Thursday, March 13, 2014
game preview: Florida State
Date/Time: Friday, March 14; 12:00
Record against the Noles: 20-22
Last meeting: UVA 78, FSU 66; 1/18/14, Charlottesville
Last game: Md. 75, UVA 69 (3/9); FSU 67, Md. 65 (3/13)
UVA: 61.4 (#343)
FSU: 66.9 (#149)
UVA: 114.1 (#25)
FSU: 111.9 (#47)
UVA: 90.2 (#4)
FSU: 98.0 (#54)
UVA: .9367 (#5)
FSU: .8209 (#38)
PG: London Perrantes (5.1 ppg, 2.3 rpg, 3.8 apg)
SG: Malcolm Brogdon (12.6 ppg, 5.6 rpg, 2.6 apg)
SF: Joe Harris (11.4 ppg, 2.9 rpg, 2.4 apg)
PF: Akil Mitchell (7.1 ppg, 6.9 rpg, 1.3 apg)
C: Mike Tobey (6.6 ppg, 4.0 rpg, 0.4 apg)
PG: Ian Miller (13.7 ppg, 2.6 rpg, 3.0 apg)
SG: Aaron Thomas (14.1 ppg, 4.1 rpg, 2.0 apg)
SF: Montay Brandon (8.0 ppg, 5.1 rpg, 1.6 apg)
PF: Okaro White (13.3 ppg, 6.6 rpg, 1.0 apg)
PF: Michael Ojo (2.7 ppg, 3.1 rpg, 0.3 apg)
Working your way into the top five in the rankings and winning the outright regular season title are terrific things, but they come with their own set of problems: namely, you get to this time of year and it's like they didn't happen. Especially if you fail at taking care of business. UVA earned the ACC's double bye in the tournament, which means it's now time for business. Florida State put an early end to Maryland's tourney run (and probably, their NIT bubble hopes) in the 8/9 game, and thus is UVA's Friday opponent to open up UVA's postseason.
At stake on Friday: simply the chance to do something UVA hasn't in almost 20 years, which is play on Saturday. So if the Hoos lose, it's just par for the course historically, but expectations render that excuse even more undesirable. Time to get it started.
-- UVA on offense
Speaking on FSU's statistical profile, they remain basically the same team they were in January when UVA demolished them twice. They do most things pretty well. They block a lot of shots, courtesy mostly of their seven-footers, Michael Ojo and Boris Bojanovsky. Okaro White gets in on that action as well. They also rebound like crap.
This remains utterly bizarre, as FSU is one of the very tallest teams in the country. Bojanovsky is a pitiful defensive rebounder given his size. (In fairness, Mike Tobey has similar numbers, but there's a reason for that: UVA's defense forces a ton of long shots, which take rebounding opportunities from the centers and give them to the guards. Also, there's nothing wrong with Michael Ojo's rebounding.)
It's a little strange, then, that UVA's elite offensive rebounder - that'd be Tobey - didn't have great games either time out against FSU. He did score 13 in Charlottesville, but not via mega-rebounding, and put up a goose egg in Tallahassee. Still, he, as well as Akil Mitchell and Anthony Gill (both registering in the national ranks of offensive rebounders in their own right), ought to be a weapon - the odds favor it happening sooner or later.
Despite what FSU does well, though, they've been sliding downwards in the defensive rankings. When last we met, the Noles were the KenPom #6 defensive team in the country. Now they're 54th. Even being among the top teams in the conference in field goal defense, they're in the bottom half in total D-rating in conference play - the result of too many second chance shots and, for that matter, first chance shots, as they rank pretty low in getting turnovers, too.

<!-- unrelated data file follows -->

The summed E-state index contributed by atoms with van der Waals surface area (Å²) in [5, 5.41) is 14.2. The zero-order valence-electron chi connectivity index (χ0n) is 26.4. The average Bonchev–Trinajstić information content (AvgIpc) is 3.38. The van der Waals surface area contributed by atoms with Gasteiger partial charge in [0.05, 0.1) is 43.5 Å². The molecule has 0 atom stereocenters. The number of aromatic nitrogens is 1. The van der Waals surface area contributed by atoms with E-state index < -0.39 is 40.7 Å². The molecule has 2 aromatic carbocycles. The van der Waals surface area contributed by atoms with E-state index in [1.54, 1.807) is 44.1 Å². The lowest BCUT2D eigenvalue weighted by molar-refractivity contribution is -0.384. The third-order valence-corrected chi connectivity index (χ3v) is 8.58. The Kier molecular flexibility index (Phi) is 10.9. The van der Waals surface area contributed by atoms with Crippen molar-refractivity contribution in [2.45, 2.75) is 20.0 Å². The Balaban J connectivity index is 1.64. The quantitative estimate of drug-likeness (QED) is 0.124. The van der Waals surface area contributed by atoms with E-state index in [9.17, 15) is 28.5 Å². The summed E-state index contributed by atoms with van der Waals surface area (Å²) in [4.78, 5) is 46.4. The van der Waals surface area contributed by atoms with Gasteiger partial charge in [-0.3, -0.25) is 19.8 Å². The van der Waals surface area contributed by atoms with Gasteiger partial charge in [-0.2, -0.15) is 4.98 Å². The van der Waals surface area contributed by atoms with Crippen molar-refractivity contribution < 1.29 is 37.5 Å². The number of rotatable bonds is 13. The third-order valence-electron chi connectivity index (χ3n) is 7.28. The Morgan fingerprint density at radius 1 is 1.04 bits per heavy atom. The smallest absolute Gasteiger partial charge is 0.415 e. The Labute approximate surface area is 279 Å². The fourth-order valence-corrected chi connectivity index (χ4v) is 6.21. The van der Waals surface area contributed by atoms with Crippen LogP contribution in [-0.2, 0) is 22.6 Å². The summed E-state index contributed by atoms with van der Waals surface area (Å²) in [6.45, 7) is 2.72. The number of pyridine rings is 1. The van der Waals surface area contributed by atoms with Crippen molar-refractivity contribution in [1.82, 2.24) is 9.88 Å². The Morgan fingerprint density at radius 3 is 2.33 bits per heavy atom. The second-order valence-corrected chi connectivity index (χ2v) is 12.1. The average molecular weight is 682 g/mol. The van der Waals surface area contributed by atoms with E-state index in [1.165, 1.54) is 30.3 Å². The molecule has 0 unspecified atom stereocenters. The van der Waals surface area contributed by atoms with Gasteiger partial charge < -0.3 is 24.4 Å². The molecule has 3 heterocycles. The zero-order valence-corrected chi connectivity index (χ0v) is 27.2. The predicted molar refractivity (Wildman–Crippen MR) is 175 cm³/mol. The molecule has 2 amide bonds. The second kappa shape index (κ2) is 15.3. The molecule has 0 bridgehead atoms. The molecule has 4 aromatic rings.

For a team like UVA, then, who shares the ball and doesn't depend on individual playmakers trying to get through the teeth of the defense, and who doesn't turn it over and who also happens to rebound well, this is the right matchup.
-- UVA on defense
The Florida State starting lineup has changed since January; back then, they brought a lot of scoring off the bench, but Ian Miller and Aaron Thomas were semi-recently moved to the starting lineup. Miller took over starting point guard duties from Devon Bookert, and forward Robert Gilchrist has seen his minutes reduced to almost nothing after spending two-thirds of the season in the starting lineup.
Like on defense, FSU has one tremendous flaw: turnovers. This hasn't improved all season; even in the win over Maryland, they turned it over 19 times. UVA took full advantage of this tendency in both games against the Noles, getting free possessions more than 1 out of 4 FSU trips down the court. Having no point guard exacerbates this problem; neither Miller nor Bookert are suited for those duties and the disastrous Montay Brandon experiment ended ages ago.
If they didn't turn it over so much, they'd be pretty dangerous. In ACC play the Noles were the best 3-point shooters in the conference. Bookert and Miller are very dangerous in this regard. They're very selective about when they pull the trigger, though, preferring to work inside when they can. Okaro White has always been really athletic and he uses this to good effect. Boris Bojanovsky is an efficient and probably underused scorer - though he does have a lot of similarities to Mike Tobey in terms of consistency and is a lousy passer. There's a lot of synergy between their inside game and their distance shooters, and they really just need a London Perrantes to orchestrate things.
They haven't got one, though. They have two turnover-prone shooting guards trying to play the point. And those guards don't get a lot of help from the team. White is the least turnover-prone of the whole bunch, and his 17% turnover percentage (which isn't terrible) is bettered by no fewer than five Hoos. The turnovers sabotage this offense to a tremendous extent.
Based just on point margin in games against the 8 and 9 teams, it was clear which was the better matchup for UVA. Statistics back it up - and UVA is well-suited to take advantage of FSU's glaring weaknesses. Any trepidation I have about this matchup is based on history and being a UVA fan and knowing how that goes - not the opponent. FSU is just good enough to take advantage of history, but not if Tony Bennett keeps on smashing that history to pieces.
Final score: UVA 67, FSU 56